You can deepen your studies by reading this article “Designing With Grid-Based Approach” written by Vitaly Friedman, where he presents techniques and practical examples to create this type of layout.

Another great advocate of Grid-Based Layout is Khoi Vinh, a famous American designer, author of the book Ordering Disorder: Grid Principles for Web Design. In his lecture grids are good, he tells us the history of grids, how to create grid layouts and use them in design.

Navigation design patterns.

These patterns implement proven techniques for navigating within and/or between a set of pages and chunks of information.

I present to you the Mega Menu, this type of navigation is very common on E-commerce sites, very useful for grouping a large amount of submenus and make it easier for users to navigate through the site.

The image shows an interface that follows the grid-based layout pattern. Source:
Mega Menu. Source:

This Navigation design pattern can also help to improve the SEO of a website, as they can provide a hierarchical structure that search engines can use to understand the content and organization of the site.

Interaction design patterns

Focus on the interaction mechanisms that can be used to achieve tasks and the visual effects they have on the scene, as such they relate primarily to graphical and rendering transforms.

Modal Windows this pattern is used to display important messages or to prompt users for input in a separate window that appears in the center of the screen as you can see in this image bellow.

The image shows Modal Windows which is a very common interaction pattern on the web
Modal Windows. Source: User Guiding

Information visualization design patterns

These patterns suggest different visual representations and metaphors for grouping and displaying information in cognitively accessible chunks. They mainly define the form and content of the visualization i.e. the graphical scene, and as such relate primarily to data and mapping transforms.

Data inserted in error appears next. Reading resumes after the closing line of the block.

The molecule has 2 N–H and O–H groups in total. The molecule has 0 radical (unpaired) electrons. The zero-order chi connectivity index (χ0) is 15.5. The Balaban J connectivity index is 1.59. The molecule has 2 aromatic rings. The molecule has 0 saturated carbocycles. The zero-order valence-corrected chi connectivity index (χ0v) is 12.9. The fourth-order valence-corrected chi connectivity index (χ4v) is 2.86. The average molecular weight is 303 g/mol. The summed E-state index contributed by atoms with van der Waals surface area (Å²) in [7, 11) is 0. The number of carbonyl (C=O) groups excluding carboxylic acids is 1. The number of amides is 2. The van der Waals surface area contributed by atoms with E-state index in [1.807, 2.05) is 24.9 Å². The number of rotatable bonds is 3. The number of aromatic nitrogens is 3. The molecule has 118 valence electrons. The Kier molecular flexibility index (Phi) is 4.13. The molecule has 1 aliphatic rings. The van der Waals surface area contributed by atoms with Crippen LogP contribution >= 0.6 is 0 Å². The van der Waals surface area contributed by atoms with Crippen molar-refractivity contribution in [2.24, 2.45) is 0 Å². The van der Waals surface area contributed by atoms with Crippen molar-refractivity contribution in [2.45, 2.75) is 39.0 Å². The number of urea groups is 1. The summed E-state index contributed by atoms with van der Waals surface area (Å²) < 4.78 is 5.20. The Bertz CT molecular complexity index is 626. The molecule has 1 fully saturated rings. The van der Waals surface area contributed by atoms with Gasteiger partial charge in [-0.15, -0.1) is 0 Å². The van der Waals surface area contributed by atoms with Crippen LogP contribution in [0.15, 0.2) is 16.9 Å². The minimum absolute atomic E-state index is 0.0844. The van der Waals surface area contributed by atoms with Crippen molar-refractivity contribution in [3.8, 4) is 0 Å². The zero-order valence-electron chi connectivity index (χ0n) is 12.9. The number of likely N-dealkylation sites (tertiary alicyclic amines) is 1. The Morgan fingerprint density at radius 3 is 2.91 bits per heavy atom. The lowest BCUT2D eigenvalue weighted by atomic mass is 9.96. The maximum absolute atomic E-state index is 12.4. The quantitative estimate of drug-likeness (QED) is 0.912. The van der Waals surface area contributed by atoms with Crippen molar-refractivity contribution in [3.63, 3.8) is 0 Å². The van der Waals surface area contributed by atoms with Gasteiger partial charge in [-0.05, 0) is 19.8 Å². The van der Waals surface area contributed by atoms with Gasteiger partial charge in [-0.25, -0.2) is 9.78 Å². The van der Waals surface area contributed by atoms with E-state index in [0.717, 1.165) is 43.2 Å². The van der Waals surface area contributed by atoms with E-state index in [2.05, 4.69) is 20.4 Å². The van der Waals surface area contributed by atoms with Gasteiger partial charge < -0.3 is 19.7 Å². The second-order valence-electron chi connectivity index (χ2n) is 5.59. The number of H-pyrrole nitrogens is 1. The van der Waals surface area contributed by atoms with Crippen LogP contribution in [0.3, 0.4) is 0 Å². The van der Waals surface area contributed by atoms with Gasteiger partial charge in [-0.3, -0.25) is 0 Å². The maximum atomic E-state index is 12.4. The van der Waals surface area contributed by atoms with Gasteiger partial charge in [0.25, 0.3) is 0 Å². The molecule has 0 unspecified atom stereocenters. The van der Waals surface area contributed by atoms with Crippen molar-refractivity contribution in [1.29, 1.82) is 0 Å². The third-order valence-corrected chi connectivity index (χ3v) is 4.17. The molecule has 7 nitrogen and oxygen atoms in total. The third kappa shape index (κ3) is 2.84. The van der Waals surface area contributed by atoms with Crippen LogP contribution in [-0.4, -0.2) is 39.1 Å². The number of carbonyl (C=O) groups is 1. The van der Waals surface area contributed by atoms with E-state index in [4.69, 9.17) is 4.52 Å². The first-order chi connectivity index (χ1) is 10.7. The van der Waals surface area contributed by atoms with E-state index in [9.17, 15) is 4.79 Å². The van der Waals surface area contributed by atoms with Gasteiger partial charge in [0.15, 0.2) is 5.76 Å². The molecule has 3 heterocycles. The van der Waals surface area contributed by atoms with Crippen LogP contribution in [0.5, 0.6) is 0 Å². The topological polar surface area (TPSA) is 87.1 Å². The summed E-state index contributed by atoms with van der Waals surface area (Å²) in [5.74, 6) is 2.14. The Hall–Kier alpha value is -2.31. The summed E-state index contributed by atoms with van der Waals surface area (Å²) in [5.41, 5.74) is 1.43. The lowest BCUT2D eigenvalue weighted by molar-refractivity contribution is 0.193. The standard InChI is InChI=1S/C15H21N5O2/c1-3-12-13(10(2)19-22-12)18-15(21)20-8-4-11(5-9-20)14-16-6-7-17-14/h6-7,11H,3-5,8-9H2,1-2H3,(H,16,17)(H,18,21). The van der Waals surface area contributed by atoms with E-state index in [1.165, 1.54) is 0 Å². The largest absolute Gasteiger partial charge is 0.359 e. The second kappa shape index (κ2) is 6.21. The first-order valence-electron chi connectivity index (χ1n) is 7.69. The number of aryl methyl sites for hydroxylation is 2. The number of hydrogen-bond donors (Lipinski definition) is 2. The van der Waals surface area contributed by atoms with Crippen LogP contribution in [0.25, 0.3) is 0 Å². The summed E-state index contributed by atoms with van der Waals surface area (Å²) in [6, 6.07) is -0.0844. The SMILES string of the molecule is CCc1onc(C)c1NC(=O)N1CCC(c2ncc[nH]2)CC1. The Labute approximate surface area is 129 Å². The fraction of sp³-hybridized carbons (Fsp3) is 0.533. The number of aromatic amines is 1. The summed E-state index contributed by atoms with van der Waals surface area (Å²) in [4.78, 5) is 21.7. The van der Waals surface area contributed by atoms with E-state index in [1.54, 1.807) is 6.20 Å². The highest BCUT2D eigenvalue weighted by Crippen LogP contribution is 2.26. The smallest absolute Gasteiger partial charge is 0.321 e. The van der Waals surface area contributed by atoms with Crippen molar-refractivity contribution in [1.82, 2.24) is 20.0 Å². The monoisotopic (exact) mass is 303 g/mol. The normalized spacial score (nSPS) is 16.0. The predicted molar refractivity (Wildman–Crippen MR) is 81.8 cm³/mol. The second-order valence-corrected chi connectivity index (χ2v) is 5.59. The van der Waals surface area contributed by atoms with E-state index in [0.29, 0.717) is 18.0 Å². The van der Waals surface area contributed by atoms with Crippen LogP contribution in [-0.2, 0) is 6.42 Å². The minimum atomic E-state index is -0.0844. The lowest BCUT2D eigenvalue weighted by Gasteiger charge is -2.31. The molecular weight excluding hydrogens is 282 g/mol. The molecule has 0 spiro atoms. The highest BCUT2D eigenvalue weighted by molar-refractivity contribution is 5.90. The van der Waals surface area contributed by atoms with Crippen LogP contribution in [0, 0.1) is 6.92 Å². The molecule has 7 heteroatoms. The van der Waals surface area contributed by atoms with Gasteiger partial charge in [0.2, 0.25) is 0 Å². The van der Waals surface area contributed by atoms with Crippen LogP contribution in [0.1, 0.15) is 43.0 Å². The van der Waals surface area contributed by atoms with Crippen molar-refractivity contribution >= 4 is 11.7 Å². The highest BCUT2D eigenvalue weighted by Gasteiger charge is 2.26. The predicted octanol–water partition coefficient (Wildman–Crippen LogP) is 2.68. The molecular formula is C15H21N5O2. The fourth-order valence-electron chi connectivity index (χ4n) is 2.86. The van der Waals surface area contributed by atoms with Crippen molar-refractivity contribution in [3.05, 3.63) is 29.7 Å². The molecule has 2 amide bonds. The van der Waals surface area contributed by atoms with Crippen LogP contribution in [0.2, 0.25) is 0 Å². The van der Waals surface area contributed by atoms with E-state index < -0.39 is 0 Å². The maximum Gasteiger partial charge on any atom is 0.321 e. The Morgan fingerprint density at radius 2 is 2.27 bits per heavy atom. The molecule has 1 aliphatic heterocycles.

Heatmaps is a information visualization pattern used in user interface design to visually represent data and user behavior. They are also particularly useful for displaying large amounts of data, as they can quickly and effectively convey patterns and trends that might be difficult to discern from raw data alone.

Image shows Heatmap of a user interface after capturing user behavioral data. Source: Tera
Heatmaps Information Visualization. Source: Tera

They exist other type of Information Visualization Design Patterns that you can explore and apply to your design, that can include: Bar charts, line charts, treemaps and many more.

Unfamiliar design patterns

Encountering unfamiliar elements in a user interface can be disorienting and trigger feelings of fear and uncertainty in the user. This is because unfamiliarity can make it difficult for users to predict how the interface will respond to their actions, which can lead to errors and mistakes.

As designers, we are often advised to create interfaces that are intuitive and familiar to users by using established design patterns and conventions, which can reduce the learning curve and increase usability. While this is a valuable approach, it is important to also explore new ideas and push beyond the obvious, in order to innovate and create interfaces that truly engage and delight users.

Recent years have seen the emergence of new design patterns that have made it popular among social media platforms. Many among them have even changed the way we interact on these platforms and even our information consumption habits.

A good example of an unfamiliar design pattern is the TikTok user interface. Renata Venturini argue in her the article “Disruptive design patterns — an uncharted territory” “TikTok has gained immense popularity by using a unique interface design pattern that restricts user choice. The app’s intuitive design keeps users focused on consuming short-format video content, potentially leading to over-consumption. To achieve this, TikTok has defied several conventional mobile app design principles, including undiscoverable swipe gestures, white text overlaid on video, small tappable areas, and a lack of hierarchy. Despite the learning curve, TikTok’s habit loop mentality ensures that users continue to use the app. Users often randomly swipe through the app to find what they want and may discover features by accident”.